anthropology at the University of Copen- found in some Pacific societies, ranked exchange has remained undiscovered
hagen, receiving his M.Sc. degree in 1970.
as a general phenomenon, but Liep argues that it was formerly widespread in
In 1971 he went to Rossel Island in Papua
the Pacific and beyond.
New Guinea to solve the mystery of the
‘Rossel Island money’ discovered by
This lightly written and richly illustrated book will be essential for the study
W.E. Armstrong fifty years earlier and a
of indigenous currencies and exchange theory and should be of interest to allmatter of controversy among economic
anthropologists. The intricacies of Rossel Oceanists.
exchange has haunted him ever since.
He has done 25 months of field work on
Rossel Island in 1971-1973, 1980 and 1990.
From 1977 to his retirement in 2003 he has
been on the staff of the Department of
Anthropology, University of Copenhagen,
where he is now an emeritus lecturer.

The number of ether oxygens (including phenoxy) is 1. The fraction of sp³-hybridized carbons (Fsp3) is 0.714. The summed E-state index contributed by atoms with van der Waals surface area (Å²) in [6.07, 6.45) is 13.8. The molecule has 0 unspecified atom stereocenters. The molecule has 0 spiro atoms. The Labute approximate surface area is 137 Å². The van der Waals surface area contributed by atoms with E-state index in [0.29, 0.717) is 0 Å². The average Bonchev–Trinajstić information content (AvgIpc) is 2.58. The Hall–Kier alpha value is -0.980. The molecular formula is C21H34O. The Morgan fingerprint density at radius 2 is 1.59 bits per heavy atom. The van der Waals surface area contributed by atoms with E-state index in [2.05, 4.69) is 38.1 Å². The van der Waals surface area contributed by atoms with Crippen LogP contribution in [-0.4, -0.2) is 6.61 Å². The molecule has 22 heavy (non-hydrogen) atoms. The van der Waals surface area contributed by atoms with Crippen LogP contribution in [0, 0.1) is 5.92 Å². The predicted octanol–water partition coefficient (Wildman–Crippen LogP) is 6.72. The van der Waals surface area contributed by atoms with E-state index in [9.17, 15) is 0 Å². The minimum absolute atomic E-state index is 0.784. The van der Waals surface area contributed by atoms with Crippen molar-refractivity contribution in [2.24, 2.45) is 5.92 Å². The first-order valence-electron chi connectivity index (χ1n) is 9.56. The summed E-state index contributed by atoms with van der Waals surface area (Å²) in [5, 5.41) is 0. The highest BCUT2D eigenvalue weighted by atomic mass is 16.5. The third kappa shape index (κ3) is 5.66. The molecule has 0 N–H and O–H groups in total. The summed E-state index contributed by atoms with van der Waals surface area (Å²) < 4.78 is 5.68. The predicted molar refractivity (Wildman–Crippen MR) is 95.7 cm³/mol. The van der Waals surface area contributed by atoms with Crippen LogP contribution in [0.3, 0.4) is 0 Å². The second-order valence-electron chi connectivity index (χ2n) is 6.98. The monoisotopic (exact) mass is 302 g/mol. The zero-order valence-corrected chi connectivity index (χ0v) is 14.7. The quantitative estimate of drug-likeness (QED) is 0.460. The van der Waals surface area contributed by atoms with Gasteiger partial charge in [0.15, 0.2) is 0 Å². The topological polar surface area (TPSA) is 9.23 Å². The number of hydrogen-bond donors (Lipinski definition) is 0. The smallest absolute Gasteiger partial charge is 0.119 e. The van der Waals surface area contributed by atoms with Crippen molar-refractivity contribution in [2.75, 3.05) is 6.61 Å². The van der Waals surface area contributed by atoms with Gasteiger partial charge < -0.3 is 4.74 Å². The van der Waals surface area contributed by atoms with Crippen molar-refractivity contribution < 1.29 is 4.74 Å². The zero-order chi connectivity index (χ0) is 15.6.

ISBN 978 87 7934 446 4
A A R H U S U N I V E R S I T Y P R E S S ,!7II7H9-deeege! aA Papuan Plutocracy
Ranked Exchange on Rossel IslandDenne afhandling er af Det Samfundsvidenskabelige Fakultet ved Københavns Universitet
antaget til ofentligt at forsvares for den antropologiske doktorgrad.
København den 30. november 2007
Troels Østergaard Sørensen
DekanA Papuan Plutocracy
Ranked Exchange on Rossel Island
John Liep
Aarhus University Press | aA Papuan Plutocracy
Ranked Exchange on Rossel Island
© the author and Aarhus University Press 2009
Design and Cover design by Jørgen Sparre
Cover illustration: Big men around mortuary payments of ndap shells,
shell necklaces and ceremonial stone axes. Pw:ep:u, Morpa (April 1972).
ISBN 978 87 7934 670 3
Published with the fnancial support of
Te Danish Research Council for the Humanities
Velux Fonden
Lillian og Dan Finks Fond
Landsdommer V. Gieses Legat
Det Liepske Legat for værdigt trængende Forfattere
Aarhus University Press
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Svanemærket tryksagTo fello w anthropologists of the Massim –
they have waited thirty years for this bookContents
ix List of fgures
xiii AcknowledgmentsxviiNote on Orthography
xix Foreword by Stephen C. Levinson
xxv Preface
1 Introduction
27 Prologue
29 1 Massim T ransformations
part one
65 Te Setting
67 2 Rossel Island